This was written in January, 2002

This is a short guide to how and why to make incompatible versions of libraries and development tools install in parallel. Both the problem being solved and the solution are based on practical experience working on GNOME and Red Hat Linux; so hopefully I have more to say than just speculation.

If two packages can be parallel installed, then they have no filenames in common, and people developing against the package always get the version they expected. Also, the packages are designed to coexist nicely if they have any runtime features, such as daemons or configuration files.

The Problem

Let's take a simple example. Say you have a library called Foo, and a collection of software packages in your WayCool Linux Distribution of the Week (WCLDW). Library Foo has two commonly-used incompatible versions 4 and 5. Some of the packages for WCLDW use version 4 upstream, and some use version 5.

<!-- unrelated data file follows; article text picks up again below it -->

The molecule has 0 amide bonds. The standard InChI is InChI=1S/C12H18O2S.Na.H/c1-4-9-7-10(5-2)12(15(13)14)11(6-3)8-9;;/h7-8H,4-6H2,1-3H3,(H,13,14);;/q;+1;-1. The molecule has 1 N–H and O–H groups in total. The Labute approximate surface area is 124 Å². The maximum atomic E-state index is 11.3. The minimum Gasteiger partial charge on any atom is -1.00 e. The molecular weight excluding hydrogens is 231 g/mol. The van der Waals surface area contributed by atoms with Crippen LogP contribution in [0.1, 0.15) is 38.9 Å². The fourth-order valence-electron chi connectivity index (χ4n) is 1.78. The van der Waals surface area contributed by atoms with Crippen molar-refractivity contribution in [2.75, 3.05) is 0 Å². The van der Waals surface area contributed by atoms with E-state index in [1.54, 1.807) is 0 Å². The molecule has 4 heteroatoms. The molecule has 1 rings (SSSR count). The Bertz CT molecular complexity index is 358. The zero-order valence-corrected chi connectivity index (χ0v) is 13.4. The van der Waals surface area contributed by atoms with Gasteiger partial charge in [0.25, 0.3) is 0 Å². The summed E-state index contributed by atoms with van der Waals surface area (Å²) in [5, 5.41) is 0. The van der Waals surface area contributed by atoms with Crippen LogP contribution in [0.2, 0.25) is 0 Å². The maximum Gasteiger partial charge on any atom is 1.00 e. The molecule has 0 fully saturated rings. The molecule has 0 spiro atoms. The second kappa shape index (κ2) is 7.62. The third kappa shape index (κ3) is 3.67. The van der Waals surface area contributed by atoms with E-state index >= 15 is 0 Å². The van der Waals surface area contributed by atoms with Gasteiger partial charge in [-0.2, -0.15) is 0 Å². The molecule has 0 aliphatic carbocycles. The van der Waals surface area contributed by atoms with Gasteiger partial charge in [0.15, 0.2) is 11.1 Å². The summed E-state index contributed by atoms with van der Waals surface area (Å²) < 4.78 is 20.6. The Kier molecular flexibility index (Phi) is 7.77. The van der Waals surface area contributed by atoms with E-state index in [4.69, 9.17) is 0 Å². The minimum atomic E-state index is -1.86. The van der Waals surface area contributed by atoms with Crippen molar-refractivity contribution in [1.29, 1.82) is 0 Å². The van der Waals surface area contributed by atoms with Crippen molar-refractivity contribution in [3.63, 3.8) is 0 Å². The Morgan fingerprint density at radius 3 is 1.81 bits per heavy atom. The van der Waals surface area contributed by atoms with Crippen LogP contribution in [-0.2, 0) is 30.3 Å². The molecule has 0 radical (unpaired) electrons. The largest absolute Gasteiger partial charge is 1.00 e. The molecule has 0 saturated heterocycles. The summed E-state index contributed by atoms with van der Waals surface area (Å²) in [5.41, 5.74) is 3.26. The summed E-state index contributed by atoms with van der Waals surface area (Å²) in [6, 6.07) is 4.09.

Sadly, only one version of Foo can be chosen. So the WCLDW developers face the task of porting half of their packages to the other version. The negative impact of this porting work is:

  • It may be a lot of work for very little user-visible gain.
  • It forks all those packages from upstream, complicating matters for bug reports and patches.
  • If some of the packages depending on Foo are themselves libraries, and they are ported to a new Foo, then the soname on the libraries must be incremented, which diverges the soname from upstream for all eternity (since each upstream soname bump will have to be matched by another distribution soname bump).
  • Upstream divergence results in various distributions being binary-incompatible with one another, defeating the goals of something like the LSB.
  • Porting everything to a new Foo may make WCLDW's new version incompatible with its old versions.

As a result many distributions will adopt ad hoc methods of installing two Foo versions in distribution-specific patches, as a lesser evil than the above list of negatives.